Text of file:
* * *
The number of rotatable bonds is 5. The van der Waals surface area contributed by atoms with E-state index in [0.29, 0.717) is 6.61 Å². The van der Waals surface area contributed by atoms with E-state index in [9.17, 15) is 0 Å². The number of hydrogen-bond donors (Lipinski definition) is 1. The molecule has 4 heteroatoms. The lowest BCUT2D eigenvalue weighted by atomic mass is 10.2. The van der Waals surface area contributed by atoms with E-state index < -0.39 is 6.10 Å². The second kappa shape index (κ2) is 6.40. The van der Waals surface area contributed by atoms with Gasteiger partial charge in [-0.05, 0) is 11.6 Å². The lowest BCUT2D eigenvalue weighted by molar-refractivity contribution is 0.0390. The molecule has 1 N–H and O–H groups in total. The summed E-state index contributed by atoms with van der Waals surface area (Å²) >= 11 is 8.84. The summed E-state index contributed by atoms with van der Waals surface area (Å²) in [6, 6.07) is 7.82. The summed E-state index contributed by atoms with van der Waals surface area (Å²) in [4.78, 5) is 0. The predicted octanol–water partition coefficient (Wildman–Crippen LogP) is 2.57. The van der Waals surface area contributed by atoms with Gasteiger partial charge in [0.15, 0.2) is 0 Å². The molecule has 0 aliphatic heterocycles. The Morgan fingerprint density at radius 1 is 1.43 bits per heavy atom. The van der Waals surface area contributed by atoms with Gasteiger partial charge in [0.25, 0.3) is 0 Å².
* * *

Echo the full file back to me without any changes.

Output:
The number of rotatable bonds is 5. The van der Waals surface area contributed by atoms with E-state index in [0.29, 0.717) is 6.61 Å². The van der Waals surface area contributed by atoms with E-state index in [9.17, 15) is 0 Å². The number of hydrogen-bond donors (Lipinski definition) is 1. The molecule has 4 heteroatoms. The lowest BCUT2D eigenvalue weighted by atomic mass is 10.2. The van der Waals surface area contributed by atoms with E-state index < -0.39 is 6.10 Å². The second kappa shape index (κ2) is 6.40. The van der Waals surface area contributed by atoms with Gasteiger partial charge in [-0.05, 0) is 11.6 Å². The lowest BCUT2D eigenvalue weighted by molar-refractivity contribution is 0.0390. The molecule has 1 N–H and O–H groups in total. The summed E-state index contributed by atoms with van der Waals surface area (Å²) >= 11 is 8.84. The summed E-state index contributed by atoms with van der Waals surface area (Å²) in [6, 6.07) is 7.82. The summed E-state index contributed by atoms with van der Waals surface area (Å²) in [4.78, 5) is 0. The predicted octanol–water partition coefficient (Wildman–Crippen LogP) is 2.57. The van der Waals surface area contributed by atoms with Gasteiger partial charge in [0.15, 0.2) is 0 Å². The molecule has 0 aliphatic heterocycles. The Morgan fingerprint density at radius 1 is 1.43 bits per heavy atom. The van der Waals surface area contributed by atoms with Gasteiger partial charge in [0.25, 0.3) is 0 Å².